Monday, March 5, 2012

The Kite Runner

This post originally ran on my blog on October 29, 2006. I remember how incredibly poignant and meaningful it was to me at the time -- for a male writer to write about infertility and capture it so perfectly really touched me. 

I just finished a fantastic book. At JB's 30th surprise party this past January, I asked everyone who wanted to bring a gift, to bring their favorite book! I, honestly, was thrilled with this idea, and will probably do it again in the future. John got some great books and has read many of them. He has yet to read The Kite Runner, a gift from our friends Tia and her fiancee' Rob. However, I am now done with it. I wish I wasn't. I wish the characters were still moving forward. I wish I could continue to look into their lives. There are so many things I still want to see them do.

Now let me preface this glowing recommendation by telling you that this is not a light-hearted read. It is a very deep and moving book about a young Muslim boy growing up in Afghanistan during the last peaceful days of the monarchy, just before his country's revolution and its invasion by Russian forces. Written by Khaled Hosseini, he himself grew up in Afghanistan during the era that the book is set. He paints an amazing picture of a beautiful country torn apart by war.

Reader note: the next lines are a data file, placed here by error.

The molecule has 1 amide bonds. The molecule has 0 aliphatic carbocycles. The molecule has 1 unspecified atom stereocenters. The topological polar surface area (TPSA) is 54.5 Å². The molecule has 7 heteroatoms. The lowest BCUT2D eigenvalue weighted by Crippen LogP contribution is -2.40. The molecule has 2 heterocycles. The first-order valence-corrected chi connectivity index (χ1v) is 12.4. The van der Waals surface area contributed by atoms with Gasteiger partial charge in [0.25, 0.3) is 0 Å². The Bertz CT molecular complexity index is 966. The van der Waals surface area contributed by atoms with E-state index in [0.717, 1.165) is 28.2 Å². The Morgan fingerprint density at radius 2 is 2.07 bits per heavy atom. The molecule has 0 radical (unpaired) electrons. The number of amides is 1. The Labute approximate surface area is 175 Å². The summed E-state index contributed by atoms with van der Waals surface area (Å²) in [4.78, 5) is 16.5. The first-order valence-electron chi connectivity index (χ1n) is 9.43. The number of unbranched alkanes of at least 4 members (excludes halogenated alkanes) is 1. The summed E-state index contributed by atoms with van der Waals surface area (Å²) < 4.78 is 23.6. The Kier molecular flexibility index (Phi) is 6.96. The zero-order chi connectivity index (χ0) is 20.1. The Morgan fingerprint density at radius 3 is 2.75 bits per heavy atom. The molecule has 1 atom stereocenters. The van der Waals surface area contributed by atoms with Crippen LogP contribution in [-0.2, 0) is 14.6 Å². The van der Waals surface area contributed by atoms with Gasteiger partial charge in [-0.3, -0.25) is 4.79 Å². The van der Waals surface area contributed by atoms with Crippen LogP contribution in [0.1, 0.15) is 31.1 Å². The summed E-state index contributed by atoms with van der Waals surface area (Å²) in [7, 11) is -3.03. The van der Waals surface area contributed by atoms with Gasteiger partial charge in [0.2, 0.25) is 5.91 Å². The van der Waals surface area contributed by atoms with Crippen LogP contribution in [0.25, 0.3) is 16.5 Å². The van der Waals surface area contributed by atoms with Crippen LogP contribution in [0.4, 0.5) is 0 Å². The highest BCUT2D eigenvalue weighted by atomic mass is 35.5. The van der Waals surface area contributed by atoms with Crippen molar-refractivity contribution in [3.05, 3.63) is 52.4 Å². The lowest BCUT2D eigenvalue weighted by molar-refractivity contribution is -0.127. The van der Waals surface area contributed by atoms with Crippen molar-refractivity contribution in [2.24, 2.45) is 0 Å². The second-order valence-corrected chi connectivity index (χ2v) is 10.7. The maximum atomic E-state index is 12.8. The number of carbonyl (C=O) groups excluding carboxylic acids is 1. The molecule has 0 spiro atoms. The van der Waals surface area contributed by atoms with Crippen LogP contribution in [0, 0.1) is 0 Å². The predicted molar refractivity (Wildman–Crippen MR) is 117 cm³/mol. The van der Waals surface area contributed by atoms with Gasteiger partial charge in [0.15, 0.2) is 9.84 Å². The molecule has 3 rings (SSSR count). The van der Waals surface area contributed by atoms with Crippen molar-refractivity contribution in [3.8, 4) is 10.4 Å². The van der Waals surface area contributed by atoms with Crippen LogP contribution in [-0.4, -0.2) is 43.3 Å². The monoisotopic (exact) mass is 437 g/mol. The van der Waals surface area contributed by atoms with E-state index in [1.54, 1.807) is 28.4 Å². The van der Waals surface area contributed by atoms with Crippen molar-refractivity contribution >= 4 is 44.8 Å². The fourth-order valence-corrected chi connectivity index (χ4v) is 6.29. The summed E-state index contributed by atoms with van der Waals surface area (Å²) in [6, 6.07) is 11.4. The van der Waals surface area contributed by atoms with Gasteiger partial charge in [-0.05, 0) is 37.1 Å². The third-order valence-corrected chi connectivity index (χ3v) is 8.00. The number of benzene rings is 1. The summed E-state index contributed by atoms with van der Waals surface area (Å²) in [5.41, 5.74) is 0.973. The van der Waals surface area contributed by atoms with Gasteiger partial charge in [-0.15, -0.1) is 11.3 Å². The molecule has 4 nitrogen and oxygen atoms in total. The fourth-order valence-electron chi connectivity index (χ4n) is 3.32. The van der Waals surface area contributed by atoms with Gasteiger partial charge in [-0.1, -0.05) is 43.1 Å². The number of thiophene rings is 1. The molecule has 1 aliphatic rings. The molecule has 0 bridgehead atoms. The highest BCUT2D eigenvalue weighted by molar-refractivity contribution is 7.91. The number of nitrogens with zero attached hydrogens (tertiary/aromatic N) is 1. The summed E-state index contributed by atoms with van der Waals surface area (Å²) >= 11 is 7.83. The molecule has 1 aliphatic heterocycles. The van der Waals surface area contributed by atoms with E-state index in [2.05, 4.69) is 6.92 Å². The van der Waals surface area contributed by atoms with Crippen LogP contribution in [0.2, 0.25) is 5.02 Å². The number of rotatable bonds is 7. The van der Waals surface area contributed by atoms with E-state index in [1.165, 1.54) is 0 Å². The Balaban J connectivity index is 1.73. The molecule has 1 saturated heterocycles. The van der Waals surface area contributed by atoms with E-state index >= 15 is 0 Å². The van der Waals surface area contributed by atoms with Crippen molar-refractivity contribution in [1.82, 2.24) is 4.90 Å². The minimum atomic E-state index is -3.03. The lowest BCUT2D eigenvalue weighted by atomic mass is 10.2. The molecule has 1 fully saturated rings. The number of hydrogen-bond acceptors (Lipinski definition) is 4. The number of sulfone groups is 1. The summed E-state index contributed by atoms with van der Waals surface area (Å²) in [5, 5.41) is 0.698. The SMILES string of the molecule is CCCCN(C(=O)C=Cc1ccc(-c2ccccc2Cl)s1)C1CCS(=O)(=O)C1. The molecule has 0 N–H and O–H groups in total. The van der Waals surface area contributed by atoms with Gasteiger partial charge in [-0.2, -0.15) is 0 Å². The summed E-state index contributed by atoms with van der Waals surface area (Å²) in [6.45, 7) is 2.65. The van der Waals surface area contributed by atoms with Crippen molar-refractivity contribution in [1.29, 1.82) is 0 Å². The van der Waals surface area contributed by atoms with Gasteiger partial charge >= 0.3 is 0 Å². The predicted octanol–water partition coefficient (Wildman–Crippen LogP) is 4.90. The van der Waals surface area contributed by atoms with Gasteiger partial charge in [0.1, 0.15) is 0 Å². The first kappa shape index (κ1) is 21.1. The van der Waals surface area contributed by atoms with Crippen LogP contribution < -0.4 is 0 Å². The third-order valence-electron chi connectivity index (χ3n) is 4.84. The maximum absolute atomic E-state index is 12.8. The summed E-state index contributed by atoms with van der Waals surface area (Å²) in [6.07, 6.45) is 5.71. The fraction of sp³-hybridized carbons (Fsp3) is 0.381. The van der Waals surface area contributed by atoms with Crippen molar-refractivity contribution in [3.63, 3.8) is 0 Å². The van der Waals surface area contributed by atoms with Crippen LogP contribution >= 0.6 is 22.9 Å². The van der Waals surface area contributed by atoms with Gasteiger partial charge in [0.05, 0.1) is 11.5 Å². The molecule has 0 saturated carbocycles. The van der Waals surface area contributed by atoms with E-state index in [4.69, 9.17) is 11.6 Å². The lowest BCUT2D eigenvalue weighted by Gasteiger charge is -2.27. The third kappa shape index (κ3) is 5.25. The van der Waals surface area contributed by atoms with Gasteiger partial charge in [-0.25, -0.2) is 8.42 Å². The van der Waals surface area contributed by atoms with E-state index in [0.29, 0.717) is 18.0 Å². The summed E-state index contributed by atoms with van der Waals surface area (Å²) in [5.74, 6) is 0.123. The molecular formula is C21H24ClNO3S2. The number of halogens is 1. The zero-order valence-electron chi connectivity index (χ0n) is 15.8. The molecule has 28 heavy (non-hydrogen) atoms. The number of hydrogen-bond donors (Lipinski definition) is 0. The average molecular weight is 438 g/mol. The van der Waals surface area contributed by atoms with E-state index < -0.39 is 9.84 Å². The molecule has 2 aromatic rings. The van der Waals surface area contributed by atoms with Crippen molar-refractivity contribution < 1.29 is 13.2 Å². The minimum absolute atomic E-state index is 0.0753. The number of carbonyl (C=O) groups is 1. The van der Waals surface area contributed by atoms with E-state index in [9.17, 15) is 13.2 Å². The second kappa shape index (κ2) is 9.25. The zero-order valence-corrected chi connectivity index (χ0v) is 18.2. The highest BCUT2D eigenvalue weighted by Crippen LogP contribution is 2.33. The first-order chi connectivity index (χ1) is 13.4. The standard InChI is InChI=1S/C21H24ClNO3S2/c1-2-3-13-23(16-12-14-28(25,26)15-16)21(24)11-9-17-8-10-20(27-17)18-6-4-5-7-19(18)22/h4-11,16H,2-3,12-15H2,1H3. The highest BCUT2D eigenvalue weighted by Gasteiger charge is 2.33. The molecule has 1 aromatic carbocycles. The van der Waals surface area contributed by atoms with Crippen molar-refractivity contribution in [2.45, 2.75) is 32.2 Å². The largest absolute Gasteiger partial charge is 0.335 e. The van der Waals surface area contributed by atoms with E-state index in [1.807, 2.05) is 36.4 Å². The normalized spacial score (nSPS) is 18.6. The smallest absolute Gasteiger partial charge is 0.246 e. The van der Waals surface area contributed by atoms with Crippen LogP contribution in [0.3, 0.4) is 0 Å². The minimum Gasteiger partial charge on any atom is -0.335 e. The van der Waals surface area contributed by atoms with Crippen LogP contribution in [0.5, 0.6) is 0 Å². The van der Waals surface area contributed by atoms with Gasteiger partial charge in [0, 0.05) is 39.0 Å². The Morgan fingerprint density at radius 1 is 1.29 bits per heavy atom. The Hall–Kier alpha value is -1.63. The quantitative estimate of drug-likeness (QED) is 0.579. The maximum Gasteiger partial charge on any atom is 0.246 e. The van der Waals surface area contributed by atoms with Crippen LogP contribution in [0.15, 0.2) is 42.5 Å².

It is also a mature read with very mature themes. The language is not too bad which I was thankful for, but the subject matter is very mature and definitely not for everyone. This was borderline "too deep" for me.

That being said, let me just say that Monday evening while JB was on call I laid in bed as 9:00 turned to 10 and 10 to 11 and 11 pushed its way toward midnight trying as hard as I could to get to a stopping point in this book -- a spot that I felt comfortable leaving the characters at until I could pick them up again. I finally did stop only to pick it up the next day during my lunch break and flip pages feverishly, attempting to finish before I had to return to work. It is actually completely irresistible. The characters are so beautifully painted and the descriptions so vivid that you keep forgetting this is not a biography -- forgetting that it is simply a piece of historical fiction. It is amazing, and if you can handle a deep, sad, and moving read, then give this a try.


Okay, so if you plan to read the book, I'd suggest you stop reading this post immediately. I want to discuss a section of this book that really moved me due to its connection to infertility. This spoiler will not ruin the book but is definitely not preferable.